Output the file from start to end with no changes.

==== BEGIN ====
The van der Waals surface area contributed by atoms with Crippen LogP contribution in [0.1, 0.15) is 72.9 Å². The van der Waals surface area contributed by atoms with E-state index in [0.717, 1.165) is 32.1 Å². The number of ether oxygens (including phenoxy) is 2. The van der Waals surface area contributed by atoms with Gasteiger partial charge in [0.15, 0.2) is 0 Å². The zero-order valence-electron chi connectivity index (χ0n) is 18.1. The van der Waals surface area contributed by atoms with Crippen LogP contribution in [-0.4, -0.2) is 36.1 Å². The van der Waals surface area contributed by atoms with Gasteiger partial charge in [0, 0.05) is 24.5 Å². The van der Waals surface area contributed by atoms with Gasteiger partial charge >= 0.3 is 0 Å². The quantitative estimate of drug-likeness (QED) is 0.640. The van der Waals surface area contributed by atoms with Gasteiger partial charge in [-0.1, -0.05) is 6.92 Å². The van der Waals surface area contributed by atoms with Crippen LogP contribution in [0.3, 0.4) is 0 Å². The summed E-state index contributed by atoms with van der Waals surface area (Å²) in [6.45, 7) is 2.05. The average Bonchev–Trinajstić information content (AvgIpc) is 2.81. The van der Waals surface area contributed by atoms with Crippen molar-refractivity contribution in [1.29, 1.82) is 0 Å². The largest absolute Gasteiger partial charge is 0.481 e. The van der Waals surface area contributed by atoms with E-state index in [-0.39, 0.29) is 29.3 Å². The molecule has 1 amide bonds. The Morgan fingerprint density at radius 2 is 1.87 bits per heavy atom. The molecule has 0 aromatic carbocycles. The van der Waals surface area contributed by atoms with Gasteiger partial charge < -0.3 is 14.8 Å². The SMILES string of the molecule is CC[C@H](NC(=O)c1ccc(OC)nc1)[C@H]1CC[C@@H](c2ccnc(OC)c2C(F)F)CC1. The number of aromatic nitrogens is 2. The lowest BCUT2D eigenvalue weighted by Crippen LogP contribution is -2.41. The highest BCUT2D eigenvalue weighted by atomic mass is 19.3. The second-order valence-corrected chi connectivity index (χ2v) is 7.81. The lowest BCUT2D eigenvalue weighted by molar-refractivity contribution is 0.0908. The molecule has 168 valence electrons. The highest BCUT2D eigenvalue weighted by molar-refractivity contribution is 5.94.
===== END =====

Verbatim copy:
The van der Waals surface area contributed by atoms with Crippen LogP contribution in [0.1, 0.15) is 72.9 Å². The van der Waals surface area contributed by atoms with E-state index in [0.717, 1.165) is 32.1 Å². The number of ether oxygens (including phenoxy) is 2. The van der Waals surface area contributed by atoms with Gasteiger partial charge in [0.15, 0.2) is 0 Å². The zero-order valence-electron chi connectivity index (χ0n) is 18.1. The van der Waals surface area contributed by atoms with Crippen LogP contribution in [-0.4, -0.2) is 36.1 Å². The van der Waals surface area contributed by atoms with Gasteiger partial charge in [0, 0.05) is 24.5 Å². The van der Waals surface area contributed by atoms with Gasteiger partial charge >= 0.3 is 0 Å². The quantitative estimate of drug-likeness (QED) is 0.640. The van der Waals surface area contributed by atoms with Gasteiger partial charge in [-0.1, -0.05) is 6.92 Å². The van der Waals surface area contributed by atoms with Crippen LogP contribution in [0.3, 0.4) is 0 Å². The summed E-state index contributed by atoms with van der Waals surface area (Å²) in [6.45, 7) is 2.05. The average Bonchev–Trinajstić information content (AvgIpc) is 2.81. The van der Waals surface area contributed by atoms with Crippen molar-refractivity contribution in [1.29, 1.82) is 0 Å². The largest absolute Gasteiger partial charge is 0.481 e. The van der Waals surface area contributed by atoms with E-state index in [-0.39, 0.29) is 29.3 Å². The molecule has 1 amide bonds. The Morgan fingerprint density at radius 2 is 1.87 bits per heavy atom. The molecule has 0 aromatic carbocycles. The van der Waals surface area contributed by atoms with Gasteiger partial charge < -0.3 is 14.8 Å². The SMILES string of the molecule is CC[C@H](NC(=O)c1ccc(OC)nc1)[C@H]1CC[C@@H](c2ccnc(OC)c2C(F)F)CC1. The number of aromatic nitrogens is 2. The lowest BCUT2D eigenvalue weighted by Crippen LogP contribution is -2.41. The highest BCUT2D eigenvalue weighted by atomic mass is 19.3. The second-order valence-corrected chi connectivity index (χ2v) is 7.81. The lowest BCUT2D eigenvalue weighted by molar-refractivity contribution is 0.0908. The molecule has 168 valence electrons. The highest BCUT2D eigenvalue weighted by molar-refractivity contribution is 5.94.